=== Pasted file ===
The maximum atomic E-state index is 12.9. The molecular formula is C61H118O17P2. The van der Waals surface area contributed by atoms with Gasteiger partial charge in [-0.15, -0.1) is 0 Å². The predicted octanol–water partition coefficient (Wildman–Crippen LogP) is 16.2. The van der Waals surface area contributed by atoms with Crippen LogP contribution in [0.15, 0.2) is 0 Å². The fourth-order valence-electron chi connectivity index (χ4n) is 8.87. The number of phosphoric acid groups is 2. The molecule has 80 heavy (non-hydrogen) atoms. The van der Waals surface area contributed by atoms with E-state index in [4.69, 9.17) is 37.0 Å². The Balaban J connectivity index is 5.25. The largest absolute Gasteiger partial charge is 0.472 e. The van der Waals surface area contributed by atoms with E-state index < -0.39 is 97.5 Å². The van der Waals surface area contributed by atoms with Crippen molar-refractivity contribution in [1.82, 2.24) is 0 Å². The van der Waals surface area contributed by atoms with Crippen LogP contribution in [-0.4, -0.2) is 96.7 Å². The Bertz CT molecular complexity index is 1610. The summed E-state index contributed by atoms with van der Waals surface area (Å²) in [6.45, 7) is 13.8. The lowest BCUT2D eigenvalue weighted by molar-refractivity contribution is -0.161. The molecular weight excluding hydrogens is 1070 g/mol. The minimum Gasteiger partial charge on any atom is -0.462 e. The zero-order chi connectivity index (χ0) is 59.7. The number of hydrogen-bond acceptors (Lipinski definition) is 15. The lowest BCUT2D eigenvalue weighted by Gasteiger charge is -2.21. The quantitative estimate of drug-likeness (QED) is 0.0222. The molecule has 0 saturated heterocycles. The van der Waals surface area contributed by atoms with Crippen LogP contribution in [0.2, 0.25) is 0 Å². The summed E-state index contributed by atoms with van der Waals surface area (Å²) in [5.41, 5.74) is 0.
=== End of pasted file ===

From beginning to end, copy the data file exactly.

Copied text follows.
The maximum atomic E-state index is 12.9. The molecular formula is C61H118O17P2. The van der Waals surface area contributed by atoms with Gasteiger partial charge in [-0.15, -0.1) is 0 Å². The predicted octanol–water partition coefficient (Wildman–Crippen LogP) is 16.2. The van der Waals surface area contributed by atoms with Crippen LogP contribution in [0.15, 0.2) is 0 Å². The fourth-order valence-electron chi connectivity index (χ4n) is 8.87. The number of phosphoric acid groups is 2. The molecule has 80 heavy (non-hydrogen) atoms. The van der Waals surface area contributed by atoms with E-state index in [4.69, 9.17) is 37.0 Å². The Balaban J connectivity index is 5.25. The largest absolute Gasteiger partial charge is 0.472 e. The van der Waals surface area contributed by atoms with E-state index < -0.39 is 97.5 Å². The van der Waals surface area contributed by atoms with Crippen molar-refractivity contribution in [1.82, 2.24) is 0 Å². The van der Waals surface area contributed by atoms with Crippen LogP contribution in [-0.4, -0.2) is 96.7 Å². The Bertz CT molecular complexity index is 1610. The summed E-state index contributed by atoms with van der Waals surface area (Å²) in [6.45, 7) is 13.8. The lowest BCUT2D eigenvalue weighted by molar-refractivity contribution is -0.161. The molecular weight excluding hydrogens is 1070 g/mol. The minimum Gasteiger partial charge on any atom is -0.462 e. The zero-order chi connectivity index (χ0) is 59.7. The number of hydrogen-bond acceptors (Lipinski definition) is 15. The lowest BCUT2D eigenvalue weighted by Gasteiger charge is -2.21. The quantitative estimate of drug-likeness (QED) is 0.0222. The molecule has 0 saturated heterocycles. The van der Waals surface area contributed by atoms with Crippen LogP contribution in [0.2, 0.25) is 0 Å². The summed E-state index contributed by atoms with van der Waals surface area (Å²) in [5.41, 5.74) is 0.